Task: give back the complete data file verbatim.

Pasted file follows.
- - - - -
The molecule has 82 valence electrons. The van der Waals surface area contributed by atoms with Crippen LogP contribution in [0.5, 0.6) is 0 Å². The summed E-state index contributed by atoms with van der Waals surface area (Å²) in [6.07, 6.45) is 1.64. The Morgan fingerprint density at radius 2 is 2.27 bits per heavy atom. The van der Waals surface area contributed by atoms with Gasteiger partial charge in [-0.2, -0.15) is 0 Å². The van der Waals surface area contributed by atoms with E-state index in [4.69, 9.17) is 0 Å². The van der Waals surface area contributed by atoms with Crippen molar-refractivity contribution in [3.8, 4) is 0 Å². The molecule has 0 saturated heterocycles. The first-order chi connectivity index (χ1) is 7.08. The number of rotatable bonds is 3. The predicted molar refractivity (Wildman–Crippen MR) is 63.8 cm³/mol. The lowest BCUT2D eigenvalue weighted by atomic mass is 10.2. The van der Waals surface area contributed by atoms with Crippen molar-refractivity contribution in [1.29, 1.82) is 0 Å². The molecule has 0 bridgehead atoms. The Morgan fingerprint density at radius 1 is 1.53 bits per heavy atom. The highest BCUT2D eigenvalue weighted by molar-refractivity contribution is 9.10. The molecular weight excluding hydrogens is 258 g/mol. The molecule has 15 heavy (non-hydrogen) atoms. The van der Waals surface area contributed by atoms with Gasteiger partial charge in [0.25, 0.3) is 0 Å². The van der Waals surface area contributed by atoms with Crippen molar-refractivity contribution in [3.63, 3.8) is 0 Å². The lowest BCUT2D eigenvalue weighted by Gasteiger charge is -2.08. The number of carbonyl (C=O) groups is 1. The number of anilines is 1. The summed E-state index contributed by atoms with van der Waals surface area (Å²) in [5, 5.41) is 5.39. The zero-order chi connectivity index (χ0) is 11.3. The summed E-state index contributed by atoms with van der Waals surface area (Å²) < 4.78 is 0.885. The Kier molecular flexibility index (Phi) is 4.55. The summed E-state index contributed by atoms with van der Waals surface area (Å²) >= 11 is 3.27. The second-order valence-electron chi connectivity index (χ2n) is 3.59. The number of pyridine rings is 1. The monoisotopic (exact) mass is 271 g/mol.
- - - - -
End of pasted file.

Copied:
The molecule has 82 valence electrons. The van der Waals surface area contributed by atoms with Crippen LogP contribution in [0.5, 0.6) is 0 Å². The summed E-state index contributed by atoms with van der Waals surface area (Å²) in [6.07, 6.45) is 1.64. The Morgan fingerprint density at radius 2 is 2.27 bits per heavy atom. The van der Waals surface area contributed by atoms with Gasteiger partial charge in [-0.2, -0.15) is 0 Å². The van der Waals surface area contributed by atoms with E-state index in [4.69, 9.17) is 0 Å². The van der Waals surface area contributed by atoms with Crippen molar-refractivity contribution in [3.8, 4) is 0 Å². The molecule has 0 saturated heterocycles. The first-order chi connectivity index (χ1) is 7.08. The number of rotatable bonds is 3. The predicted molar refractivity (Wildman–Crippen MR) is 63.8 cm³/mol. The lowest BCUT2D eigenvalue weighted by atomic mass is 10.2. The van der Waals surface area contributed by atoms with Crippen molar-refractivity contribution in [1.29, 1.82) is 0 Å². The molecule has 0 bridgehead atoms. The Morgan fingerprint density at radius 1 is 1.53 bits per heavy atom. The highest BCUT2D eigenvalue weighted by molar-refractivity contribution is 9.10. The molecular weight excluding hydrogens is 258 g/mol. The molecule has 15 heavy (non-hydrogen) atoms. The van der Waals surface area contributed by atoms with Gasteiger partial charge in [0.25, 0.3) is 0 Å². The van der Waals surface area contributed by atoms with Crippen molar-refractivity contribution in [3.63, 3.8) is 0 Å². The lowest BCUT2D eigenvalue weighted by Gasteiger charge is -2.08. The number of carbonyl (C=O) groups is 1. The number of anilines is 1. The summed E-state index contributed by atoms with van der Waals surface area (Å²) in [5, 5.41) is 5.39. The zero-order chi connectivity index (χ0) is 11.3. The summed E-state index contributed by atoms with van der Waals surface area (Å²) < 4.78 is 0.885. The Kier molecular flexibility index (Phi) is 4.55. The summed E-state index contributed by atoms with van der Waals surface area (Å²) >= 11 is 3.27. The second-order valence-electron chi connectivity index (χ2n) is 3.59. The number of pyridine rings is 1. The monoisotopic (exact) mass is 271 g/mol.